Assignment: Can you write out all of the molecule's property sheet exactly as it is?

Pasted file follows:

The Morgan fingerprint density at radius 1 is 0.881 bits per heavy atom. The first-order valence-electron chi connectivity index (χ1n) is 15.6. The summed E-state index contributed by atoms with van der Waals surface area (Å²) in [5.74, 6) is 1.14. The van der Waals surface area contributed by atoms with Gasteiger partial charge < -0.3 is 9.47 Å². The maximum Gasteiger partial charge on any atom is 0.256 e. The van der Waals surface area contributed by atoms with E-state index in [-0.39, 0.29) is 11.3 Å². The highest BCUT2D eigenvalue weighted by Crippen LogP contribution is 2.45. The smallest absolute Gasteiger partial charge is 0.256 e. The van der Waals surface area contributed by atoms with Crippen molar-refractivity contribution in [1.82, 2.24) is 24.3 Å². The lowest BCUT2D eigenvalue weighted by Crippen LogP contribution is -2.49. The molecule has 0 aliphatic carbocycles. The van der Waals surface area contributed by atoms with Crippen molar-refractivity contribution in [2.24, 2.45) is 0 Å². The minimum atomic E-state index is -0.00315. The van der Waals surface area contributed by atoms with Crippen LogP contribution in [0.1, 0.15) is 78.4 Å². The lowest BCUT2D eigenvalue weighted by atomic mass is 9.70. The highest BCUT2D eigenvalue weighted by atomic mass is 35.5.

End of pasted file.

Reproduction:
The Morgan fingerprint density at radius 1 is 0.881 bits per heavy atom. The first-order valence-electron chi connectivity index (χ1n) is 15.6. The summed E-state index contributed by atoms with van der Waals surface area (Å²) in [5.74, 6) is 1.14. The van der Waals surface area contributed by atoms with Gasteiger partial charge < -0.3 is 9.47 Å². The maximum Gasteiger partial charge on any atom is 0.256 e. The van der Waals surface area contributed by atoms with E-state index in [-0.39, 0.29) is 11.3 Å². The highest BCUT2D eigenvalue weighted by Crippen LogP contribution is 2.45. The smallest absolute Gasteiger partial charge is 0.256 e. The van der Waals surface area contributed by atoms with Crippen molar-refractivity contribution in [1.82, 2.24) is 24.3 Å². The lowest BCUT2D eigenvalue weighted by Crippen LogP contribution is -2.49. The molecule has 0 aliphatic carbocycles. The van der Waals surface area contributed by atoms with Crippen molar-refractivity contribution in [2.24, 2.45) is 0 Å². The minimum atomic E-state index is -0.00315. The van der Waals surface area contributed by atoms with Crippen LogP contribution in [0.1, 0.15) is 78.4 Å². The lowest BCUT2D eigenvalue weighted by atomic mass is 9.70. The highest BCUT2D eigenvalue weighted by atomic mass is 35.5.